• Depression causes chemical changes in the body that cause blood glucose levels to fluctuate.

    Another finding in studies was that people with diabetes are twice as likely to develop depression as people without the condition. There is no complete explanation for this relationship. But experts say it may be related to the lack of control over their own health. Maybe, because they are unable to control their glucose levels.

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    There are even some medications used for depression that can worsen the action of insulin in the body. Finally, the lack of glycemic control can lead to the appearance of symptoms similar to those of depression, or worsen existing ones. Very low or very high blood glucose levels cause anxiety and excessive tiredness

    What habits of people with diabetes increase the risk of depression? And vice versa?

    Photograph of various diabetic tools and medicine.

    As we have seen, the cycle between diabetes and depression can be reinforced on both sides and, therefore, it is necessary to be attentive. There are some habits of people with diabetes that contribute to the onset and worsening of depression, such as:

    • many people isolate themselves from their social cycle, at different levels, because they have difficulty adapting to changes in behavior (mainly related to food and drink);
    • frustration with the condition of diabetes leads some people to consume more alcohol and to smoke;
    • as we mentioned, the lack of glycemic control causes symptoms such as anxiety and intense fatigue, which can add to the symptoms of depression.

    On the other hand, depression also leads to behaviors that contribute to the development of diabetes. Or even worsening of the condition, such as:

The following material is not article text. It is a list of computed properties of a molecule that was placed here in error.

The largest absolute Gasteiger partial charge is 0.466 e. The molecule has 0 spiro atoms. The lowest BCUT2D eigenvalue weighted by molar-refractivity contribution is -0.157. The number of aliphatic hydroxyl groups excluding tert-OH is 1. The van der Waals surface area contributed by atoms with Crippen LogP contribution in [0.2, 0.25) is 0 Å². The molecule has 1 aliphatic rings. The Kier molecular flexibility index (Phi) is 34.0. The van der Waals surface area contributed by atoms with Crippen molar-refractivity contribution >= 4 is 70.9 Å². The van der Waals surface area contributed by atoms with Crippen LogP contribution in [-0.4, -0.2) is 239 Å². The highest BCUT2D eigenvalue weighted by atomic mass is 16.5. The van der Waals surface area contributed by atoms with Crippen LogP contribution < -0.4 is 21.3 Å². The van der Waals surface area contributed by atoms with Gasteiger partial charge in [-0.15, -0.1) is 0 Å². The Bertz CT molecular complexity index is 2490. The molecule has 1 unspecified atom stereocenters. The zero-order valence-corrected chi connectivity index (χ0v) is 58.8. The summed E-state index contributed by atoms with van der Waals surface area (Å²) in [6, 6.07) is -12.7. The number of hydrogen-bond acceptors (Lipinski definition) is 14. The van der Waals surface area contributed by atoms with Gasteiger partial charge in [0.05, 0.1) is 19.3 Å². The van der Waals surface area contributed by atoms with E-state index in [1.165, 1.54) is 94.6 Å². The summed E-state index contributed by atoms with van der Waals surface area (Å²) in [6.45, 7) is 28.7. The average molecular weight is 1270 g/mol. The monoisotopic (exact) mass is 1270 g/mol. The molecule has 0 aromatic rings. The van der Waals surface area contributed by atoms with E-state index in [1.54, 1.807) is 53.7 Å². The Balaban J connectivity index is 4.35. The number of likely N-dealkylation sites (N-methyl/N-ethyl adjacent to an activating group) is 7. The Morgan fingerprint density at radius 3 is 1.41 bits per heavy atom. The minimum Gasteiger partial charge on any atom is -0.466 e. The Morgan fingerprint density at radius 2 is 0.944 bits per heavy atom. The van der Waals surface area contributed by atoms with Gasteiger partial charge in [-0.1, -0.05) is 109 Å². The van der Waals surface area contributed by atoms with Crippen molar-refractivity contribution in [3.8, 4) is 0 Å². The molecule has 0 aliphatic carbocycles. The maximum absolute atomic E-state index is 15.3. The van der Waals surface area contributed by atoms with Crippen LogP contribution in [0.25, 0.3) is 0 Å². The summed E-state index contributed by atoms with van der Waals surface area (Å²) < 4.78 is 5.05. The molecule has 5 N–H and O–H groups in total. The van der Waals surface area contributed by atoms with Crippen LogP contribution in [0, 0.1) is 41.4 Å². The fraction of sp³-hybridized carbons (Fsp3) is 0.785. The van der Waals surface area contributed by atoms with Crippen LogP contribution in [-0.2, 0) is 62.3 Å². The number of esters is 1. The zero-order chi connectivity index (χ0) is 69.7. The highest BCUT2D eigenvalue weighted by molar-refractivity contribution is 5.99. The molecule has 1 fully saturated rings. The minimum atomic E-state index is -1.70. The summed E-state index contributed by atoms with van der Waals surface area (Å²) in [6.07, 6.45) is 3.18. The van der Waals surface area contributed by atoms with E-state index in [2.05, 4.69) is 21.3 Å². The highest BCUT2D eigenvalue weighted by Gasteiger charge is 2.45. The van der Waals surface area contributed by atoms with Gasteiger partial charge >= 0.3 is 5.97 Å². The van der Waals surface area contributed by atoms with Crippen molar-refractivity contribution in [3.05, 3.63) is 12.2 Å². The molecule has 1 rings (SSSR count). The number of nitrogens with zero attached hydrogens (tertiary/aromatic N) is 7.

• the person with depression has less energy and desire to take care of themselves, failing to take medication and take other health care;
    • people with depression often do not exercise, which leads to weight gain and increased glucose levels.
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    Also, it is important that people who have any of the two conditions are aware of the relationship between diabetes and depression and the risks associated with these habits.

    What habits can prevent symptoms of depression?

    Now we come to the good part. There are some habits that are important for people with diabetes and that also help prevent depression. Therefore, they are doubly important for anyone who has any of the conditions.

    These habits are:

    • physical exercise : helps to reduce weight, decreases insulin resistance, improves diabetes management, releases endorphins that fight depression;
    • food care: diet is one of the most important parts of managing diabetes, and good nutrition also helps in fighting depression;
    • groups for people with diabetes: being part of a group brings a sense of community that helps people take better care of themselves and feel supported in their condition;
    • Medical advice: People with diabetes should always tell their doctor if they experience symptoms of depression or any other condition, so that it can be managed and treated early on.

    In conclusion, diabetes and depression are two very common health conditions these days that can be related in many ways. To avoid entering this cycle, it is important to know your symptoms. The habits related to their emergence, which we have brought in today’s text.